“Man in a Case,” “Gooseberries,” “About Love.” Anton Chekhov wrote his three stories, what later came to be called The Little Trilogy, in 1898. I’m not sure whether there were any commemorations of his feat in 1998, but there should have been public readings all over Russia and all over the world. That’s how good these stories are. If the world survives for another hundred years, in 2098 they will still be good.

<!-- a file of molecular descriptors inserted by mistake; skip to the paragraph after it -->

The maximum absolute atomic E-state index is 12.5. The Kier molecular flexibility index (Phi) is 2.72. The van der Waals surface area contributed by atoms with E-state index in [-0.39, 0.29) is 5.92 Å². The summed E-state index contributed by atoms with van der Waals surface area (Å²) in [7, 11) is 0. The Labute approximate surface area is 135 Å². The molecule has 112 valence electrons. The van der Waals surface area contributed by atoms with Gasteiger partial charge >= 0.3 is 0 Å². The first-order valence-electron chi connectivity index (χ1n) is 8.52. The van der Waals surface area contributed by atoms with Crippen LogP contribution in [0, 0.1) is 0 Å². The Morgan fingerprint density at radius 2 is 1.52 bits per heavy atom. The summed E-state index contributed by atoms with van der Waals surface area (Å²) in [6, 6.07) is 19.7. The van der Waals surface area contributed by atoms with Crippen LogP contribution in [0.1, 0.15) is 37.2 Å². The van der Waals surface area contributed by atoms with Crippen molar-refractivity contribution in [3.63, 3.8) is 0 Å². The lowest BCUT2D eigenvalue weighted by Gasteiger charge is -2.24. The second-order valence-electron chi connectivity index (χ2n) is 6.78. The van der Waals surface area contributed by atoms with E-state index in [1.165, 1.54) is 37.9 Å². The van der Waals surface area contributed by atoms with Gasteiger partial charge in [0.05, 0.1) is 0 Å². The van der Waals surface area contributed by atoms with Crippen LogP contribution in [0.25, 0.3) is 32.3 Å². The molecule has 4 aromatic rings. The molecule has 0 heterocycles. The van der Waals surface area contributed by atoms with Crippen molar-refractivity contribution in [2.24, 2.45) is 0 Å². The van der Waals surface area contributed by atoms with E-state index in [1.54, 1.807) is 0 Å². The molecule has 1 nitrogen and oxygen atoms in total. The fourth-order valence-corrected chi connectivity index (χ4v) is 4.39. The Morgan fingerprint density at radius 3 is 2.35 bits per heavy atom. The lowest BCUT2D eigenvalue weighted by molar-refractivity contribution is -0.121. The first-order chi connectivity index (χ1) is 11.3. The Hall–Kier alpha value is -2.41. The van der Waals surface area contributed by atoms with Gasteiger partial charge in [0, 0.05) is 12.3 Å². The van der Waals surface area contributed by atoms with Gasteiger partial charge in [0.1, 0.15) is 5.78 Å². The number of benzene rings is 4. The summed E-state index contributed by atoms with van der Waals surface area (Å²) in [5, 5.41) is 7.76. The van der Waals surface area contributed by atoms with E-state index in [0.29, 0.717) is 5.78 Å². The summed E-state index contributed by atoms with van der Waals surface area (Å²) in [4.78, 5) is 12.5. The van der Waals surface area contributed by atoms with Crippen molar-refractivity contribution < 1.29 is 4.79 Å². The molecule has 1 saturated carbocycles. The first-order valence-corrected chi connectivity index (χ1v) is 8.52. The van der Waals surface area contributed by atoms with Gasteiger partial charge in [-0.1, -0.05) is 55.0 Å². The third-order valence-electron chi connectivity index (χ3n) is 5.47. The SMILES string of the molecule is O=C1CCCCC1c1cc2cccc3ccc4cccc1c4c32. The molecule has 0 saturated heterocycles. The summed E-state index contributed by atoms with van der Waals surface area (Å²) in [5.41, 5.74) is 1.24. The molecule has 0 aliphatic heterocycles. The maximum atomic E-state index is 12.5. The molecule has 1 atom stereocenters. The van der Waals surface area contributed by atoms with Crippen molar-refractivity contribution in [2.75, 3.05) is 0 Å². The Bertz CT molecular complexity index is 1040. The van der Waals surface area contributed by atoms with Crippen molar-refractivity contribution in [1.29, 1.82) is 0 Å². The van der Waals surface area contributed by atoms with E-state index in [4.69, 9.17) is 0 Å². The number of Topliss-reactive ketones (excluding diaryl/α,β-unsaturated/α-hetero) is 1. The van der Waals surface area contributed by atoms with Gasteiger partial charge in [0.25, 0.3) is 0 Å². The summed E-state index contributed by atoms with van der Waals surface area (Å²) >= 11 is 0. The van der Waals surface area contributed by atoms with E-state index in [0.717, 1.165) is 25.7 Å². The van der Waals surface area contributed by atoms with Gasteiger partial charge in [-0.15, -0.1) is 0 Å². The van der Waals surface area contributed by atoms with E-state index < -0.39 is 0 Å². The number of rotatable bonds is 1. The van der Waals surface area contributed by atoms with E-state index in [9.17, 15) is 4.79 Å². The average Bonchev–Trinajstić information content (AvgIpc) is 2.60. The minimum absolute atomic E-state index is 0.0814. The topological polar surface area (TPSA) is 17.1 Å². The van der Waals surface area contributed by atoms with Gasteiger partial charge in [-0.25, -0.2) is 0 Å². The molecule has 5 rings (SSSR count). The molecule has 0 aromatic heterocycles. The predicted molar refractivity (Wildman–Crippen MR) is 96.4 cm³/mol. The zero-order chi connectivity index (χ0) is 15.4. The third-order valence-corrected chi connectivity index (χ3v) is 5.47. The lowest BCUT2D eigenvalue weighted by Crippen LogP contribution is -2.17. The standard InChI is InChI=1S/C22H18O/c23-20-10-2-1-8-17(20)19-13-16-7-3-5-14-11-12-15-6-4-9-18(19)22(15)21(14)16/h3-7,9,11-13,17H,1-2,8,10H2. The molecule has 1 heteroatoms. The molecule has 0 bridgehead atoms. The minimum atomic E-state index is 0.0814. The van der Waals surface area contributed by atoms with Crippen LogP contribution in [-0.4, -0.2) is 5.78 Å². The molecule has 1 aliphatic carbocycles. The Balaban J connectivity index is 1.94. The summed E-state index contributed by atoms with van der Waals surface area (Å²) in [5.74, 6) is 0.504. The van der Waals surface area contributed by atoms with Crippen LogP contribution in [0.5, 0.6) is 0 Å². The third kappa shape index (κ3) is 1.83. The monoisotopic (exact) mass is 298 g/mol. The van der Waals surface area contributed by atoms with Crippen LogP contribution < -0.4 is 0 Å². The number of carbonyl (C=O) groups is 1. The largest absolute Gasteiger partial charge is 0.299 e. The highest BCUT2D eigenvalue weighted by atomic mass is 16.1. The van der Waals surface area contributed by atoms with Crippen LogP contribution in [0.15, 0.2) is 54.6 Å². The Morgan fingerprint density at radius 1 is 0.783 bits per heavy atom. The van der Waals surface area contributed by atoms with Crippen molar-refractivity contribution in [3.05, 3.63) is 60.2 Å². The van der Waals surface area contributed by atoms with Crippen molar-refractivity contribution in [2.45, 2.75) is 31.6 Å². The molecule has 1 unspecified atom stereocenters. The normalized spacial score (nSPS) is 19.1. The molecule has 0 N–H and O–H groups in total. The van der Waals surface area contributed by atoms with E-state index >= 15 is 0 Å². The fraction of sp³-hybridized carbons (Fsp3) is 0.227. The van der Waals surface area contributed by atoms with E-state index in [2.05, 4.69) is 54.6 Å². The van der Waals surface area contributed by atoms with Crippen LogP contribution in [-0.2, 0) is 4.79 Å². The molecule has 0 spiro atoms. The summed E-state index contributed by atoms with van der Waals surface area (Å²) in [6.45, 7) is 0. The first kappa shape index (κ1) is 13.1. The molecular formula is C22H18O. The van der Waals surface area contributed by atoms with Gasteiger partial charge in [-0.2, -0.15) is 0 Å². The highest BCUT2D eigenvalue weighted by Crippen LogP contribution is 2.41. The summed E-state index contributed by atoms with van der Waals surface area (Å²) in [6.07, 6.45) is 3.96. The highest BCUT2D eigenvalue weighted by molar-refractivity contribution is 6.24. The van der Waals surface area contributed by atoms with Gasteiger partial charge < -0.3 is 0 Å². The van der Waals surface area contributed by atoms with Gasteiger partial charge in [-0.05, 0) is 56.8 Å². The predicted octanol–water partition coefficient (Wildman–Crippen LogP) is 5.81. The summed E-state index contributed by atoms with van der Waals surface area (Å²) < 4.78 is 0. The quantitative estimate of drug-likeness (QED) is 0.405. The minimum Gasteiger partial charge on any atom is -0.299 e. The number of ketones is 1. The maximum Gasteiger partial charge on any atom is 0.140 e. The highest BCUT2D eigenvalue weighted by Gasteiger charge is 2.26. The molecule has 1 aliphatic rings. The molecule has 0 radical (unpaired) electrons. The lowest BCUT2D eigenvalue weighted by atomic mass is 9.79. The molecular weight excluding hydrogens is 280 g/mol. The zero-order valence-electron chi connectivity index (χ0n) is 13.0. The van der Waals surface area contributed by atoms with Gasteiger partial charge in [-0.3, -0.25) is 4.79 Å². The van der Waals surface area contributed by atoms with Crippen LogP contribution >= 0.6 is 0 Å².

Practically any writer of short stories in the world has been influenced by Chekhov’s stories. The way they are realistic bits and pieces of life, the way not much happens in them, the way the mood and subtleties of tone predominate.
So people try to write like Chekhov and, in large part, fail. That’s one reason that practically any issue of The New Yorker and any issue of the top American literary journals is full of bad stories.